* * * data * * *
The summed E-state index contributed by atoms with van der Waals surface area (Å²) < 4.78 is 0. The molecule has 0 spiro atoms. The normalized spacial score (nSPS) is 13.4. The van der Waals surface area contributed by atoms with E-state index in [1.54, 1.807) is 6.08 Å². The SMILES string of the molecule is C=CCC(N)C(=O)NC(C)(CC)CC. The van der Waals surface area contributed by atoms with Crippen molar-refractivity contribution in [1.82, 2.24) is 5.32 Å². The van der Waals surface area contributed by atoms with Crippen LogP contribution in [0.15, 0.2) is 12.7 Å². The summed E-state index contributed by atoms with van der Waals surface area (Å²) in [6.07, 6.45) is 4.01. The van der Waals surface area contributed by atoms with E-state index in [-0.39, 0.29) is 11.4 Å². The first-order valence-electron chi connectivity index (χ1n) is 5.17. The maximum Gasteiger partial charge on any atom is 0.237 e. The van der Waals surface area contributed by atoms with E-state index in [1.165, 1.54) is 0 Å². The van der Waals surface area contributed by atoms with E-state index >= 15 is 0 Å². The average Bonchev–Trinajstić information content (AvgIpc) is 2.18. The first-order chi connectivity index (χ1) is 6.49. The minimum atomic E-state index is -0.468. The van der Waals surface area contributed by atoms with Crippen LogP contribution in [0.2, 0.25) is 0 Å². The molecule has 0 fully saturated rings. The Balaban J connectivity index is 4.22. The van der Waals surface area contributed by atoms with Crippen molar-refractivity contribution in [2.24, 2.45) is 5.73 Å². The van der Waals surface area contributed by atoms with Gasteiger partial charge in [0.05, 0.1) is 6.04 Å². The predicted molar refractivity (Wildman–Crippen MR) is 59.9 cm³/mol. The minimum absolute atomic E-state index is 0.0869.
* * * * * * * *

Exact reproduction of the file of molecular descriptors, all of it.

The summed E-state index contributed by atoms with van der Waals surface area (Å²) < 4.78 is 0. The molecule has 0 spiro atoms. The normalized spacial score (nSPS) is 13.4. The van der Waals surface area contributed by atoms with E-state index in [1.54, 1.807) is 6.08 Å². The SMILES string of the molecule is C=CCC(N)C(=O)NC(C)(CC)CC. The van der Waals surface area contributed by atoms with Crippen molar-refractivity contribution in [1.82, 2.24) is 5.32 Å². The van der Waals surface area contributed by atoms with Crippen LogP contribution in [0.15, 0.2) is 12.7 Å². The summed E-state index contributed by atoms with van der Waals surface area (Å²) in [6.07, 6.45) is 4.01. The van der Waals surface area contributed by atoms with E-state index in [-0.39, 0.29) is 11.4 Å². The first-order valence-electron chi connectivity index (χ1n) is 5.17. The maximum Gasteiger partial charge on any atom is 0.237 e. The van der Waals surface area contributed by atoms with E-state index in [1.165, 1.54) is 0 Å². The van der Waals surface area contributed by atoms with E-state index >= 15 is 0 Å². The average Bonchev–Trinajstić information content (AvgIpc) is 2.18. The first-order chi connectivity index (χ1) is 6.49. The minimum atomic E-state index is -0.468. The van der Waals surface area contributed by atoms with Crippen LogP contribution in [0.2, 0.25) is 0 Å². The molecule has 0 fully saturated rings. The Balaban J connectivity index is 4.22. The van der Waals surface area contributed by atoms with Crippen molar-refractivity contribution in [2.24, 2.45) is 5.73 Å². The van der Waals surface area contributed by atoms with Gasteiger partial charge in [0.05, 0.1) is 6.04 Å². The predicted molar refractivity (Wildman–Crippen MR) is 59.9 cm³/mol. The minimum absolute atomic E-state index is 0.0869.